Today at Congress was all about family.
A family of unions coming together to do what we have been doing for over 150 years: debate and vote on motions that will best serve the working people of Britain.
A family of friends talking about things we all care passionately about: standing up for workers’ rights, saving our NHS, and protecting workers from a devastating hard Brexit.
A family of workers, representing the working class and defending them from Tory attacks on jobs and livelihoods.
It was fitting to see our democracy in action today, 200 years after the Peterloo massacre – when working class people put their lives on the line to win democratic representation for people like us.
That’s why in my speech to Congress today I reminded Boris Johnson that Parliament doesn’t belong to him and his rich mates, it belongs to the people.
And right now we have to do everything we can to defend them from Johnson’s disastrous no-deal Brexit.
For the hard right of the Tory Party, Brexit was always a political project. They don’t just want to leave the EU, they want to reshape this country as a low-tax, low-rights, free market economy.
They want to slash taxes for the wealthy, attack safeguards for our welfare and sell off our NHS to the highest bidder from Trump’s America. And they insult British workers as laziest in the world.
This is the post-Brexit vision we’re fighting to stop. But when I hear people complain that what’s gone wrong with Britain is Brexit, I tell them that the vote to leave the EU isn’t the cause but a symptom of what’s gone wrong.
Because we can’t sort out Brexit unless we rebuild Britain. That means securing more good working-class jobs, restoring our public services, and rebuilding communities.
This country is wasting our best skills and talent, with many working-class people feeling ignored and shut out from opportunities.
It’s too hard to rise by hard graft and talent alone because the system is rigged from the start.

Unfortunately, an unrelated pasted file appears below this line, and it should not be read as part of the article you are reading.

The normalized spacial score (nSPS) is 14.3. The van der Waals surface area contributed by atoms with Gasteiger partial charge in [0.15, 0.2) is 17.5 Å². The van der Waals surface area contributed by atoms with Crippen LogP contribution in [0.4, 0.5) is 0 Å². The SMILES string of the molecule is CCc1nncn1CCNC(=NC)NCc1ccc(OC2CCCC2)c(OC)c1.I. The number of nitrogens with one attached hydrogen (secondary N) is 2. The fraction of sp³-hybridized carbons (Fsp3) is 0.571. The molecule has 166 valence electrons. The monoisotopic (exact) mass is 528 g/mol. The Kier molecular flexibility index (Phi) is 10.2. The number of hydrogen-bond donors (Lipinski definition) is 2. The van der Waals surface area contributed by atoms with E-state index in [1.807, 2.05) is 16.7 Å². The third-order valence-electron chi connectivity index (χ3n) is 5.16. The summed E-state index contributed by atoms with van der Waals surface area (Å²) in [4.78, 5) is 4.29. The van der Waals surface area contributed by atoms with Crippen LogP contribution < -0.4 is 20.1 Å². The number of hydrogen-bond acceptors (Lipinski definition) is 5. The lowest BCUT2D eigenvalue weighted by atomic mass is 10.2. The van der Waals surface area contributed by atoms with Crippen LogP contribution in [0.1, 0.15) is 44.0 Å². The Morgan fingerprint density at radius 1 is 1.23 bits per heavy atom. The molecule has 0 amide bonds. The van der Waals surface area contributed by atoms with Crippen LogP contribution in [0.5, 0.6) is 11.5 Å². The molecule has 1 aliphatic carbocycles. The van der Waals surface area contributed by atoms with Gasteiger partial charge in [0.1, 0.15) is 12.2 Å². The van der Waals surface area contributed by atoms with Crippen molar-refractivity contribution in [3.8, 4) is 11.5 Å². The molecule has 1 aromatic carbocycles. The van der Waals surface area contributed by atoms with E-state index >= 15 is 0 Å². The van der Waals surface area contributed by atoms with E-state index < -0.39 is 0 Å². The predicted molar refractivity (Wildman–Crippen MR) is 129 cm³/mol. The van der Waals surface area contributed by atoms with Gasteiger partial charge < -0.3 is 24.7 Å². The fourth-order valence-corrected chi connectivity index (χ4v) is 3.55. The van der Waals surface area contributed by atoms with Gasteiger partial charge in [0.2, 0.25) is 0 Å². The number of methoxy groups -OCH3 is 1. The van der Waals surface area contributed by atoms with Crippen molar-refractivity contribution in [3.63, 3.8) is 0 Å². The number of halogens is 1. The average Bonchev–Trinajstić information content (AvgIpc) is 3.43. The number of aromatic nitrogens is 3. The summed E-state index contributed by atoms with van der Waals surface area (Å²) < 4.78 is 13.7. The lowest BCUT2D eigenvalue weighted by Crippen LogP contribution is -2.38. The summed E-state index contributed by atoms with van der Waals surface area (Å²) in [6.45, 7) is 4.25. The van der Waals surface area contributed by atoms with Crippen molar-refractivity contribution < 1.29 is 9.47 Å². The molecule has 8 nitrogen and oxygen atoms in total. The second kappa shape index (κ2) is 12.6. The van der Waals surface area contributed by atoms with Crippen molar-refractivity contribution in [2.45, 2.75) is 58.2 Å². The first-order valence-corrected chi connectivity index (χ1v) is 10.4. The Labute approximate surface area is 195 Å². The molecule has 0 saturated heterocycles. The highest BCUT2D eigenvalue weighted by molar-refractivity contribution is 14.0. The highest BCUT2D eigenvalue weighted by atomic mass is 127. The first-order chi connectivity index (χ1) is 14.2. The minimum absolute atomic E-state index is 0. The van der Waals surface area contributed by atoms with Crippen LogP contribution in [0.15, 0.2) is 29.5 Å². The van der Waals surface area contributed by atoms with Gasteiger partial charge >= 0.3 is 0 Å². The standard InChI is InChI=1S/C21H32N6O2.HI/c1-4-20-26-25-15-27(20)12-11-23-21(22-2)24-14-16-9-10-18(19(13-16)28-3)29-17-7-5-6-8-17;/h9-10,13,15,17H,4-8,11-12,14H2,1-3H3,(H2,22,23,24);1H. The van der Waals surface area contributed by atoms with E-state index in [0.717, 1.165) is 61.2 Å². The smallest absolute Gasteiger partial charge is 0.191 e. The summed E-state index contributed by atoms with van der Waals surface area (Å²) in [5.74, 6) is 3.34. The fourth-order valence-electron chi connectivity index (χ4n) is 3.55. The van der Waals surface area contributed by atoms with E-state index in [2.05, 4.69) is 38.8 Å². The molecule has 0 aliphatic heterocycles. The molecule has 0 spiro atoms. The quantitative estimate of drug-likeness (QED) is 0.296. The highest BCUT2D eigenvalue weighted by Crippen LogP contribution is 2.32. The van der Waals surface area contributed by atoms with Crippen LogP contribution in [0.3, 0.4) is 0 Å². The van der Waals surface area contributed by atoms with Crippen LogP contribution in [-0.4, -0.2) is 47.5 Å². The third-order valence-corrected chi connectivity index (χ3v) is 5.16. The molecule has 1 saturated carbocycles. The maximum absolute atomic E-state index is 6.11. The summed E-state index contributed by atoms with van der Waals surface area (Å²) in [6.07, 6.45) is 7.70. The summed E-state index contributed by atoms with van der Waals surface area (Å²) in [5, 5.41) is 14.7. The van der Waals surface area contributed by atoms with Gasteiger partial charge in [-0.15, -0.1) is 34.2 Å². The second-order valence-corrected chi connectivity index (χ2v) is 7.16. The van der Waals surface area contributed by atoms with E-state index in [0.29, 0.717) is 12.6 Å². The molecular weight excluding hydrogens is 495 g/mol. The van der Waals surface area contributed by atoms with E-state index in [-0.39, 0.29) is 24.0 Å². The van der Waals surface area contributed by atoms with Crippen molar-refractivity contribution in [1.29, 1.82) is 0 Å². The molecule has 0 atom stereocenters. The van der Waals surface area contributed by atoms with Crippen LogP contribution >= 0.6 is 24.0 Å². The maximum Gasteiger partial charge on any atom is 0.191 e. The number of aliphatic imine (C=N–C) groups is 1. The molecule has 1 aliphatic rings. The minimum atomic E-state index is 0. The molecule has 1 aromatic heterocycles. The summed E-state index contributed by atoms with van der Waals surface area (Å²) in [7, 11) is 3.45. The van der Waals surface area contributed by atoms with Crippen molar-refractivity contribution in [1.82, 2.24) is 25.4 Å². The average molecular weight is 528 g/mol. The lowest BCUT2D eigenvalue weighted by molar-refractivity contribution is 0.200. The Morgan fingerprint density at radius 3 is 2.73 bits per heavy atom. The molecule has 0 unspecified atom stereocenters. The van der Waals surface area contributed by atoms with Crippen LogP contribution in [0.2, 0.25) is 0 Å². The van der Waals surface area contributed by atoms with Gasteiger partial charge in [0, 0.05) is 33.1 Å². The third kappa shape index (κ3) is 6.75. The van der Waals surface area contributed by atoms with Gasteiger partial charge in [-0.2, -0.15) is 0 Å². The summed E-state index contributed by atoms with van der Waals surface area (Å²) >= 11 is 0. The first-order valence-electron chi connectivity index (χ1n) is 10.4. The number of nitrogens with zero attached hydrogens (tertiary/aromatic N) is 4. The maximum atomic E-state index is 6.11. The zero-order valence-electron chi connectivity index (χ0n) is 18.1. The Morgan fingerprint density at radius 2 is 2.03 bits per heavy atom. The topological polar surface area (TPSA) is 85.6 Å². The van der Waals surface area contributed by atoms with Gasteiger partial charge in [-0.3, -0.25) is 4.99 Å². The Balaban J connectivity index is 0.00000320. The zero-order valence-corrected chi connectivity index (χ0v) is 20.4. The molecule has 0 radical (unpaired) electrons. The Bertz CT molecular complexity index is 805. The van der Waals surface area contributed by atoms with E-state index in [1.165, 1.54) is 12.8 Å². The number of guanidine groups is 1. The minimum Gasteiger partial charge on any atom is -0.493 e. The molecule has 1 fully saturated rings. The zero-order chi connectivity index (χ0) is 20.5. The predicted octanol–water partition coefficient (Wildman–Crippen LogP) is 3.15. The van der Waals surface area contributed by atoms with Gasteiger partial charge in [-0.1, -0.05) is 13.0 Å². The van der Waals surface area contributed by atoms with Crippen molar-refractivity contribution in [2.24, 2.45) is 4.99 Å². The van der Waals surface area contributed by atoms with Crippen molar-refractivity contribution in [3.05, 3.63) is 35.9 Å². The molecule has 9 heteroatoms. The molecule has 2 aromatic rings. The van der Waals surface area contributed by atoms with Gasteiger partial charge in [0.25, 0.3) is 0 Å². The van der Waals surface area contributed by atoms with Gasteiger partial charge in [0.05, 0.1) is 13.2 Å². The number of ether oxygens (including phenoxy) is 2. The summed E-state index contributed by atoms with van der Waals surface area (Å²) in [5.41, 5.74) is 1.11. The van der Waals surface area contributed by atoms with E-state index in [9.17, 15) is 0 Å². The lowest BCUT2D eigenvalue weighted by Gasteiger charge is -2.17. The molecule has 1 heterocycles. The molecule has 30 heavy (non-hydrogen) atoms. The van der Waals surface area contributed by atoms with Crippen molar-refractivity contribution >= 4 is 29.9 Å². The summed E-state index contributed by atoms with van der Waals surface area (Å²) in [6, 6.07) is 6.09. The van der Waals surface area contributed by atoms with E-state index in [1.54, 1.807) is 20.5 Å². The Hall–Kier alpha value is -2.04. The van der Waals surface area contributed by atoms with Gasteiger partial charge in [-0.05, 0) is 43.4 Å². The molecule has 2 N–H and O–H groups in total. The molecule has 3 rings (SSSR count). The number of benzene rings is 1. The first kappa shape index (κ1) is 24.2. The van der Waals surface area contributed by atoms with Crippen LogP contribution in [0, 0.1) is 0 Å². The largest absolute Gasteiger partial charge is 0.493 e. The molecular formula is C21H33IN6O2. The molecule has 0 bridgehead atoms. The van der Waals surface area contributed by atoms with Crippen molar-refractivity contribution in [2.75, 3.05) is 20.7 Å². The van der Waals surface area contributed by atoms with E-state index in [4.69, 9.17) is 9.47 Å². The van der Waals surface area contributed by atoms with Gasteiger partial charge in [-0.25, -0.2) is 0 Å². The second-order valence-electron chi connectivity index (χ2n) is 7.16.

Where you come from, what your parents do, your accent and which school you went to all contribute to stacking the odds against working-class families.
And, let’s be honest, Britain is still blighted by old-fashioned snobbery too.
Picture Jacob Rees Mogg, treating the government front bench like his own living room sofa when he’s supposed to be there to work and serve.
Some people seem to think that working class means white and male, but today’s working class looks like modern Britain - as likely to work in an office as a factory.
And it’s not just the working class that looks different. Britain is run by a new oligarchy that resents playing by the rules.
I’m talking about the likes of multi-millionaire Tim Martin of Wetherspoons, who claims he’s being so generous with the price of beer but refuses to pay staff the real living wage.
So this isn’t about the politics of envy, but the politics of justice. Because workers create the wealth and workers should get a fair share of it.
In Britain, too often it’s a case of who you know, not what you know.
Unpaid internships and work trials make the entry ticket unaffordable, and the vocational route is still looked down on as second best.
Even if you go to university and get a top-class degree, you’re still much more likely to end up in a lower paid job than those from better off backgrounds.
That massive gap between those at the top and everyone else has reshaped British society.
Remember back in the day when New Labour proclaimed ‘we’re all middle class now’? Well, times have changed, because we’re all working class now – and we should be proud of ourselves.
We are the backbone of Britain. Without us there is no NHS, no schools and no transport. The services we rely on grind to a halt.
And we are ambitious for change – for a new, fair deal for working people.
So today I issued a challenge to politicians. It’s high time we outlawed discrimination against working class people.
And we must rule out a ruinous no deal Brexit that will hit our people, first and hardest.
Whatever happens, our family of unions will defend working people. And if the PM refuses to obey the law that stops no deal, this whole movement will stand together as one.
When working people organise, we have the courage to fight. We are only weeks away from a general election and I know that we can win that vital new deal.
Because together we are stronger. Together we can win.
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